• Posted on: 12/13/2018

    Retailing success doesn’t depend on silver bullets

    Looking at the lead bullets that show it is going to take to not just win the battle but to win the war. I'll start with the right team.
    1. Systems and processes to hire the right people at all levels in the organization.
    2. Training, training, and more training.
    3. Reward and recognition for true performance.
    4. A fun place to work.
  • Posted on: 12/07/2018

    Have retail store associates fallen into a hypnotic state?

    The article did a great job of defining what is causing retail hypnosis and even has some great suggestions. The ones that I would add are:
    1. Look for ways to have fun at work;
    2. Develop contests and competition between teams on a regular basis;
    3. Let your employees do the talking and run the morning huddle.
  • Posted on: 12/04/2018

    Walmart gives associates a tool to deal with out-of-stocks

    I can speak from experience that tech tools are making a difference at least for me when it comes to shopping at Walmart. On my last two visits I have used the new mobile checkout and I now go looking for associates that can check me out. Combine the mobile checkout with the out-of-stock app and they are going to raise the bar on customer service and I feel it will help to increase sales that will more than pay for the app and the extra associates.
  • Posted on: 10/22/2018

    How should retail employers prepare for Gen Z workers?

    Forget about the generational difference and be more concerned that in the next 10 years we are going to have 75,000,000 leave the workforce and only 40,000,000 to fill the jobs. It will go back to a question of how you compete in a climate of scarcity of labor.
  • Posted on: 10/22/2018

    Stores rarely ID customers before they check out

    The idea is not just to identify the customer, the idea is to help the customer to solve their problem or just make the shopping experience more enjoyable. Let's fix the easy things first -- like the number one thing that bugs most retail customers today: waiting in the checkout line.
  • Posted on: 10/08/2018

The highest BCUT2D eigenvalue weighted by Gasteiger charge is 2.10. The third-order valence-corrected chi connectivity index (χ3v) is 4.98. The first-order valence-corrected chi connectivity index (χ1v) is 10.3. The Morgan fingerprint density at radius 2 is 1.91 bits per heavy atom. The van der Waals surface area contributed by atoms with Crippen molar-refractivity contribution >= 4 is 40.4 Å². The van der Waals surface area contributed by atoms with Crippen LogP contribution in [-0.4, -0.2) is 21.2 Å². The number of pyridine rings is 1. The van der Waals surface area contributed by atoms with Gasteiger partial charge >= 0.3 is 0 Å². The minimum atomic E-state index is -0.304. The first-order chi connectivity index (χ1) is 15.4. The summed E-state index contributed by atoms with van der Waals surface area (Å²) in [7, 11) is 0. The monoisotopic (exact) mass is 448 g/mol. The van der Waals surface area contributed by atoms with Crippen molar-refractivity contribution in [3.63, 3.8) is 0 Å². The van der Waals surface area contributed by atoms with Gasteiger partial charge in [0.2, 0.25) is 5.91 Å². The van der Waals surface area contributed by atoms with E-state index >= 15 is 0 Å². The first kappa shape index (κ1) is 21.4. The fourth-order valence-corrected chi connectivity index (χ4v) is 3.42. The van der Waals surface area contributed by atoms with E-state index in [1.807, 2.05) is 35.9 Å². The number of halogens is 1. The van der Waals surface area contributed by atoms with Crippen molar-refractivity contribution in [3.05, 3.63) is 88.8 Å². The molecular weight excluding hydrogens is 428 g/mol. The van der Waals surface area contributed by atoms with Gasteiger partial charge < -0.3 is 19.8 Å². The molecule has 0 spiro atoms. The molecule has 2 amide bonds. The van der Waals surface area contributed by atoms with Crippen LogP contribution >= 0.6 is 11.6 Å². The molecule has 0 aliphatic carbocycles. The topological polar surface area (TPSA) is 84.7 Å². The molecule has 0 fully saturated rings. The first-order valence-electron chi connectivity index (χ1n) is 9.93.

Giant Food expects big things from a new, mini-grocery store concept

    If you read every post and get to this one, Iit boils down to right location, right product, high quality, and fair pricing. More and more consumers love small stores. They don't need 20 variety or brands of mustard or pickles.
  • Posted on: 10/02/2018

    Will Amazon’s new $15 an hour minimum wage mess up rivals’ seasonal hiring plans?

    It is not all about the money, but money makes a difference. Will this be a game changer for retail hiring? NO. Amazon does not have any retail employees. It has warehouse and distribution employees. Most people who work in retail would or do not like the idea of working in a distribution center.
  • Posted on: 09/26/2018

    What’s Dunkin’ without Donuts in its name?

    Since DD is a 100 percent franchise organization and has no front-line contact with customers, I have to ask one question. What do the franchisees think of the name change? For one they are the ones that are going to have to pay for all of the new signage. If I were a franchisee I would be voting to keep the old name. I say money spent, nothing gained.
  • Posted on: 09/21/2018

    Why don’t retailers concentrate more on selling the Christmas spirit?

    How are retailers going to sell the Christmas spirit when most of them can not even deliver okay customer service all year long? Most Christmas marketing is directed at decorating the store and putting stuff on sale to bring the customer in. If you want to have great Christmas spirit it starts with creating a great employee experience. PS: this is a battle that independent retailers should be able to win.